Photo by Mika Baumeister on Unsplash
If you’ve read the other posts in this series, you may have asked, “Why go through all the trouble of collecting this data? Why not just ask what potential backers want?”
Well, there are a couple of reasons for preferring hard data over surveys. Let’s go over a few of them.
The Case for Hard Data
Getting people to respond to survey’s can be difficult. Personally, my usual channel is Twitter and/or Reddit. So far, the highest number of responses I’ve gotten to any question I’ve asked has been about 10 people maybe, and that’s just not a lot of info to work with. To be honest, even if I got a phenomenal number of responses, it would still pale in comparison to the literal thousands of projects that I can analyze on Kickstarter.
Surveys Can’t Answer Everything
If I surveyed 100 people, and asked them “What’s the best month to launch a Kickstarter campaign?”, most answers would probably congregate around 6 different months or so. Sure, most would say December isn’t a good time to launch, but what about August? Or March? That’s a bit harder to know, and can really only be answered by analyzing the hard data.
Stated vs Revealed Preference
There’s often a real and measurable difference between what people care about and what they say they care about. For example, people may say they like blue boxes better than red, but if you measure their actions, you may find that red boxes are actually bought more often. Or, to give a real life example, someone may say that data privacy matters… until they’re offered some pizza.
This disconnect could easily affect Kickstarter as well. For instance, when you ask backers about shipping, usually the majority say they prefer to have shipping “baked in” to the overall price, instead of added separately. But what if doing that takes the price of your game from $30 to $42? That might start triggering the “sticker shock” reaction and actually cause people to not pledge. Even though $30 + $12 shipping = $42, seeing the $42 all at once can definitely have an effect.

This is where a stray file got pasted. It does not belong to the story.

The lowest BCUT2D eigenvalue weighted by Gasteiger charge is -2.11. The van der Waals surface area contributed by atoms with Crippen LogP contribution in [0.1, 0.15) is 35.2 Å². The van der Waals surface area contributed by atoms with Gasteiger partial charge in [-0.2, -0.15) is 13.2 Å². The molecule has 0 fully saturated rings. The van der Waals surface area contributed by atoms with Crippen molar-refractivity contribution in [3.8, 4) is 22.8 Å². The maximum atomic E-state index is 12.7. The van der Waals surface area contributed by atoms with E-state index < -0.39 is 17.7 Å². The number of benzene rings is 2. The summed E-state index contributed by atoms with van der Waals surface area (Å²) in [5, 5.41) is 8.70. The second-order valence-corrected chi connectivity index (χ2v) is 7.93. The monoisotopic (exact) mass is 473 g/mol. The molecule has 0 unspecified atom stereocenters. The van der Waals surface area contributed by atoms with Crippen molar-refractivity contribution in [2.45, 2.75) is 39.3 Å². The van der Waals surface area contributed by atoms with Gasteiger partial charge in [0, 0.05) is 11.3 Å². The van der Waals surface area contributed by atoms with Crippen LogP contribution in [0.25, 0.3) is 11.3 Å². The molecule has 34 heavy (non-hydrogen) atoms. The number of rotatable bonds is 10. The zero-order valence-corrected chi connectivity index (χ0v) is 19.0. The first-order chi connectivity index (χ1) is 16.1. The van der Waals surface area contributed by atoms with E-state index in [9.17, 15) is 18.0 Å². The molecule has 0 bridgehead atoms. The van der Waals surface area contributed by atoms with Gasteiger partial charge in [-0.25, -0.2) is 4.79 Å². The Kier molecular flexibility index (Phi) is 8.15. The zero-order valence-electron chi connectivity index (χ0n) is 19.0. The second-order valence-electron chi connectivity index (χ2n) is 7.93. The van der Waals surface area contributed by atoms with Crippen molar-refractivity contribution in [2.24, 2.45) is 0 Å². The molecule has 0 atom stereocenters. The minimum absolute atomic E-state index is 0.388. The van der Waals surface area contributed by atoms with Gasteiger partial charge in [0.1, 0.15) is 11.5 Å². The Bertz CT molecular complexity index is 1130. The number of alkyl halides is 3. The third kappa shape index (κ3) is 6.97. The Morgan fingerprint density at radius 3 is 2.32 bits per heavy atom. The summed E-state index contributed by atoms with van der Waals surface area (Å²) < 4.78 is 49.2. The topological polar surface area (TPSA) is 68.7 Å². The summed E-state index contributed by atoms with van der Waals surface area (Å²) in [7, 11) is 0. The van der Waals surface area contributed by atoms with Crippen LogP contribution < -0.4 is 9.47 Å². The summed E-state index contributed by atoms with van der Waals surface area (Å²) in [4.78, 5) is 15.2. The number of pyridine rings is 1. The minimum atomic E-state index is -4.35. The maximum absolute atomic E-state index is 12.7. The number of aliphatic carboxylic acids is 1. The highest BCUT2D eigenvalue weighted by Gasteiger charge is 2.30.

That might seem odd, but the human mind is sometimes an odd thing. This, of course, was just a made up example. Usually, the disconnect is a little more subtle than that, but it is definitely there. Because of that disconnect, measuring actions is often better than measuring opinions.
The Case for Surveys
Don’t get me wrong, surveys are still incredibly useful and are sometimes vastly superior to hard data. One of their biggest advantages is their ease of access. What might take months or even years of effort to gather through other approaches could be a single question on a survey.
For instance, if I wanted to know the most popular color in America, there are a number of hard data points I could use to guess it. In theory, I could broker a deal with credit card companies to get everyone’s purchase history and scan it for the colors of the clothes and bath towels they buy. I could use google maps to collect the color of everyone’s house. I might even be able to access a vehicle purchasing database to see what color car everyone owns.
Well, not only would that be super creepy, it would also be super difficult. Why not just ask you what your favorite color is?
When playing board games, what’s your preferred player color?— David (@ddaviddx2) May 4, 2020
(More colors below)
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